The structures of the hoof capsule are the primary focus of a farrier’s job. Yet, there are other elements outside of the hoof capsule a farrier might have a role in supporting. Among them are soft tissue injuries.
Although there are a number of soft tissue injuries that performance horses might sustain, there are four that farriers most commonly face — injuries to the deep digital flexor tendon (DDFT), superficial digital flexor tendon (SDFT), suspensory ligament (SL) and collateral ligaments of the distal interphalangeal joint (CLDIP joint). When confronted with these injuries, a farrier might have a role at any stage from identification to rehabilitation.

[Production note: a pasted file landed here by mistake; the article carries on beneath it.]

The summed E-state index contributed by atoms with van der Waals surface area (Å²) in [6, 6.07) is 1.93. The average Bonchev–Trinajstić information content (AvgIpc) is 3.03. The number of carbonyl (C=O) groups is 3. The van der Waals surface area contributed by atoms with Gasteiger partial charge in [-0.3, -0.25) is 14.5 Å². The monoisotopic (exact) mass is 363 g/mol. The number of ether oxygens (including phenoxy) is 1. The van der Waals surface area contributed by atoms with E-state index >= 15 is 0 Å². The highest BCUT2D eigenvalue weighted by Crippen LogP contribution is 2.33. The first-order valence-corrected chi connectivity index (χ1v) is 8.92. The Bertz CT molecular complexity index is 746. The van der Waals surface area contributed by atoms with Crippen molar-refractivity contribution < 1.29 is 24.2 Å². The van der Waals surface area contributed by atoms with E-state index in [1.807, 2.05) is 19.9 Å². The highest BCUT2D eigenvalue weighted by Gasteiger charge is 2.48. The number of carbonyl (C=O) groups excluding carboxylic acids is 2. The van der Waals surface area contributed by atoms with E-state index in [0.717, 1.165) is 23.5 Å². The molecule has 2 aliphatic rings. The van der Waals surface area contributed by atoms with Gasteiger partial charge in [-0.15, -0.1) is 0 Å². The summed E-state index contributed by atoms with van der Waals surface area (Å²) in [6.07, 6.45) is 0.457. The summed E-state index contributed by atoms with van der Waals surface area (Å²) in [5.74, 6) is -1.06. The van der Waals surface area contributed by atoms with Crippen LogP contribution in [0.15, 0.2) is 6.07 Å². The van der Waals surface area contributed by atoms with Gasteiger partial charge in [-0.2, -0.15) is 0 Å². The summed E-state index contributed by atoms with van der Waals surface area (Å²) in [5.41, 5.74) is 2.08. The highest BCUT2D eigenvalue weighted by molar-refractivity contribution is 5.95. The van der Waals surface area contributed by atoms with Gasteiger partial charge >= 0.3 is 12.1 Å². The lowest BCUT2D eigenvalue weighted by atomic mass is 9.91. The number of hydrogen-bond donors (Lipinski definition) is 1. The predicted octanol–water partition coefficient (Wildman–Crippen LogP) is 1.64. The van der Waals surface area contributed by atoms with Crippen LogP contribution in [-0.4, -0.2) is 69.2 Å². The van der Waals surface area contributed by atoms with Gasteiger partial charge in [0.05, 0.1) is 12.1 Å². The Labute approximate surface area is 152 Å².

The first indication of a soft tissue injury varies depending on the severity, but horses often will give subtle hints that something isn’t quite right.
“A horse that is uncomfortable on a limb will not bear as much weight on it,” says Eric Gilleland, a Social Circle, Ga., farrier. “This will result in the hoof being narrower. A horse might prefer one limb over the other, just as we might prefer our right hand to our left. Or, a horse that immediately shifts its weight off the opposite limb after the farrier puts down a foot also can be an indication.”
Although a horse might favor one limb, it’s important to examine the horse completely.
“Just because a horse is limping a certain way doesn’t mean that it’s always a specific problem,” says Dave Dawson, an Uxbridge, Ontario, farrier. “I don’t…